When I was in kindergarten, my mother found out that there was no full-time computer lab teacher at my school. This was Austin in the early ‘90s, and we had a lot of parents who worked at tech firms like IBM and Dell, but kids were only learning how to touch-type. My mother and another woman got together and ultimately ran the computer lab full-time.
At some point, the city moved all the kids in my neighborhood to another school that was marginally closer, and my mother appealed to the school district for a transfer back to my original school. I got the transfer, probably only because she was a teacher there. At the time, I wanted to stay there, but I thought it was unfair that I couldn’t take a bus like the rest of the kids. My mother or one of the other parents who also managed to get a transfer, would carpool every day to get us to school.
At the end of every day, I waited in the computer lab for my mom to be ready to leave. I spent so much time in the labs, and around computers generally, that at times my teachers would even ask me for technical support. My story is probably a lot like many of my peers in computer science. An INTJ who knew he loved computers at first sight, and couldn’t learn enough about them. I was also lucky enough to have all the time in the world to spend with them.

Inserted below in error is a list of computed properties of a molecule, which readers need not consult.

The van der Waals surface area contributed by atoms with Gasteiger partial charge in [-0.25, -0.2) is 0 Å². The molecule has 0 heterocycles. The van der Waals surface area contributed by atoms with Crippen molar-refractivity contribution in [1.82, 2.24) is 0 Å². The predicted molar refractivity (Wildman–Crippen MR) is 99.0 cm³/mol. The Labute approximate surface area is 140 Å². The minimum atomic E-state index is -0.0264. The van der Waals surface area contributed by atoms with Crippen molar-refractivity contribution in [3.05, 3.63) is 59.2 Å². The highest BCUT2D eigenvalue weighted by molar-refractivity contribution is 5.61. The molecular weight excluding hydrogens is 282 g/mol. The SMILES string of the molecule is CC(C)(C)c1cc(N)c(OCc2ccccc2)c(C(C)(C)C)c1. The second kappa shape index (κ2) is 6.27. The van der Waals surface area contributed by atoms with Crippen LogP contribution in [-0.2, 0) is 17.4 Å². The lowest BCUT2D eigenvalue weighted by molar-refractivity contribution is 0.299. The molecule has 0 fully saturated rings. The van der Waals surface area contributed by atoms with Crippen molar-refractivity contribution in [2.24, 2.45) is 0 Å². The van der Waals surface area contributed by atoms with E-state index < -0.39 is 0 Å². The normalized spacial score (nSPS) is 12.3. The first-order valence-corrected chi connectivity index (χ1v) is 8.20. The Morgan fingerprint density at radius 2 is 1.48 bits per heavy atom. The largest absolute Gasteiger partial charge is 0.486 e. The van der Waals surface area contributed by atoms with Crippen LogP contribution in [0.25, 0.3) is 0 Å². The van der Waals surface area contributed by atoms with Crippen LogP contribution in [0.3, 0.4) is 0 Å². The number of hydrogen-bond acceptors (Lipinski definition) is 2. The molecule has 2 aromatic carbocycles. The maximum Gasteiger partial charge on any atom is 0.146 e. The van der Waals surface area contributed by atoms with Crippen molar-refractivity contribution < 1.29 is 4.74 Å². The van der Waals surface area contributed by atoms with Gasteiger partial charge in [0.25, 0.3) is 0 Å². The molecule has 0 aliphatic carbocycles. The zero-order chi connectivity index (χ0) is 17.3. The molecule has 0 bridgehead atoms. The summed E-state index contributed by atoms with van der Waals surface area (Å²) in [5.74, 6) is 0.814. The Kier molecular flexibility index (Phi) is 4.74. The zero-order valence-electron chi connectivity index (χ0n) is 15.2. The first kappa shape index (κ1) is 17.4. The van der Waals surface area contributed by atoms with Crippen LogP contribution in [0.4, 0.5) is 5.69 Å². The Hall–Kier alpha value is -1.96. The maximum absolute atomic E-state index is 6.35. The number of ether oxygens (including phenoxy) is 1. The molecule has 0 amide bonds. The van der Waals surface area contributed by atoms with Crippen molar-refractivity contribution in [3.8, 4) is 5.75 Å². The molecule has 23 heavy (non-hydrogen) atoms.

I realized just how uncommon my experience was in middle school. Most kids had never had the same exposure to computers. I couldn’t believe that anyone wouldn’t know how to use Microsoft Word or Excel, or wouldn’t type at at least 50 words per minute (I was pushing 80-100 by the end of middle school). Most of the people I considered my close friends in high school were people I’d never met in person. I spent almost all of my time on the internet on IRC, forums, or some other pre-Twitter social network. In my junior year, I got a cell phone for the first time. I saved 7 numbers in it, one of which was my own.